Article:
Once upon a time, there were four kindly guards who ran death row. They made their prisoners' last days as painless as possible and took pride in their jobs. Then, they encountered a miracle, and it haunted the head guard the rest of his life.
The Green Mile, which re-teams director Frank Darabont (The Shawshank Redemption) with a Stephen King story, unfolds slowly, with evocative costumes and lush cinematography creating a world somewhat like Southern America during the Great Depression. In this fable, head guard Paul Edgecomb (Tom Hanks) lives a simple life: he reins in the sadistic impulses of bad-tempered guard Percy Wetmore (Doug Hutchison), loves his wife faithfully and drinks milk straight from the heavy-lipped glass bottle. His ordered world is disrupted when he suspects the towering new prisoner, simple-minded John Coffey (Michael Clarke Duncan) is not only innocent, but has been gifted with a magical power to heal.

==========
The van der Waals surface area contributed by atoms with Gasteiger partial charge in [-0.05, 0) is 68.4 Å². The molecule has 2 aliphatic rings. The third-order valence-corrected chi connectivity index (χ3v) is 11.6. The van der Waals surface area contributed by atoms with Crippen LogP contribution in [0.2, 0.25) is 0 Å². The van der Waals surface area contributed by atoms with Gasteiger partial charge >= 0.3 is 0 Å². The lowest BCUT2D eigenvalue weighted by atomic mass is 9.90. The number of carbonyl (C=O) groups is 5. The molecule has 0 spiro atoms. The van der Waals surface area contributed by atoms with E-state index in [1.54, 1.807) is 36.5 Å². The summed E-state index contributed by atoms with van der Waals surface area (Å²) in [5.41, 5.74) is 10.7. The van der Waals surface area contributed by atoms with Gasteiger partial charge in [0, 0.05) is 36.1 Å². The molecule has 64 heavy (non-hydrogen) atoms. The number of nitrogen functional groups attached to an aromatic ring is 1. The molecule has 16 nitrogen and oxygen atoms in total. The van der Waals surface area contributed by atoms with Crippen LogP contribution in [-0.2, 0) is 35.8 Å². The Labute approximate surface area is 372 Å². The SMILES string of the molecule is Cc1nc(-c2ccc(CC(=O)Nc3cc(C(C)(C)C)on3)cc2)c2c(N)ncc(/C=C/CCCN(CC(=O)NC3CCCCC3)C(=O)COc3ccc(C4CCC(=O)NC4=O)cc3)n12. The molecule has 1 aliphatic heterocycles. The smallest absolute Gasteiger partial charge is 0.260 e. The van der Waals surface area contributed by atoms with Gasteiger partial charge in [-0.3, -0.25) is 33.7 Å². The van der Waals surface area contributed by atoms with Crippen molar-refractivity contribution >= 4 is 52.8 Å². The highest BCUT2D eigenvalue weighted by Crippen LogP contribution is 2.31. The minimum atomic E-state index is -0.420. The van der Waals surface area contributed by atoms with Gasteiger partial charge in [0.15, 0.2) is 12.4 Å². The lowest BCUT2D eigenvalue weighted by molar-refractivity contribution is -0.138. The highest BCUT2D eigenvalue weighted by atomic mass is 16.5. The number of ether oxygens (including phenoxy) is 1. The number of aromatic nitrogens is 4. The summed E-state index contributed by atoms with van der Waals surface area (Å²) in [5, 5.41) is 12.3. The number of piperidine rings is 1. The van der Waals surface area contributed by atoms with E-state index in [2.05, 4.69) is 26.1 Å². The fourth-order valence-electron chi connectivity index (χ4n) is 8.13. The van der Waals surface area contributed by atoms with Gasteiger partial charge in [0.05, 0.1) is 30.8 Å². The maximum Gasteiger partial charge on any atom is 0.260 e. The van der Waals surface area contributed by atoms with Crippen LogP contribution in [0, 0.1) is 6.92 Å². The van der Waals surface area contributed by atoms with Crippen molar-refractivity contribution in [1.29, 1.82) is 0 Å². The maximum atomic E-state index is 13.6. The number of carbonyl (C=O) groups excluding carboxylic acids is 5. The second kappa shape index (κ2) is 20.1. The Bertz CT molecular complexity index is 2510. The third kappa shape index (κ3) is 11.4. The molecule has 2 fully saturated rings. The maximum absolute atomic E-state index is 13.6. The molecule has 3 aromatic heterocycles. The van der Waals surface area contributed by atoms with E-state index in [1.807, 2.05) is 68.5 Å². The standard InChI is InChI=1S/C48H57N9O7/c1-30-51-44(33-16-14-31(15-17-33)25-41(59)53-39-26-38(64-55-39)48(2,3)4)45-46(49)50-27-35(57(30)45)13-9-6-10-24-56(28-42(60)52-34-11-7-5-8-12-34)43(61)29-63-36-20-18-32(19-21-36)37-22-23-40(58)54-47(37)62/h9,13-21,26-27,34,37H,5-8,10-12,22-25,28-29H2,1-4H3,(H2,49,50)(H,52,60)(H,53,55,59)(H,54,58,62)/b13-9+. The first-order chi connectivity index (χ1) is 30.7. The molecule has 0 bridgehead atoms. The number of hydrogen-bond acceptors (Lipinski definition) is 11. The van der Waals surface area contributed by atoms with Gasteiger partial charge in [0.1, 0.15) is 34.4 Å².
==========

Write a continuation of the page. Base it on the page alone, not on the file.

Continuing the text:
The world in The Green Mile is not ours: only one of the prisoners seems to belong on death row, there are no racial overtones to 1930's life in the Deep South, and a gentle giant who's scared of the dark performs miracles. One thing in particular rings false. If putting John Coffey to death is horrible enough to haunt Paul for 60 years, why doesn't he take a stand against it? He's already shown himself to be a man of principle and certainly can afford to leave his job; indeed, he quits after Coffey's execution.
Aside from this inconsistency, The Green Mile is well worth seeing, if you can take the gruesome electrocution scenes. The slow pace leaves room for gentle humour, often built around a mouse that befriends prisoner Eduard 'Del' Delacroix (a nuanced performance from Michael Jeter). The characters are well-developed and likeable, aside from the two obvious bad guys, taking the audience through a range of emotions as each execution brings up questions of salvation and mortality.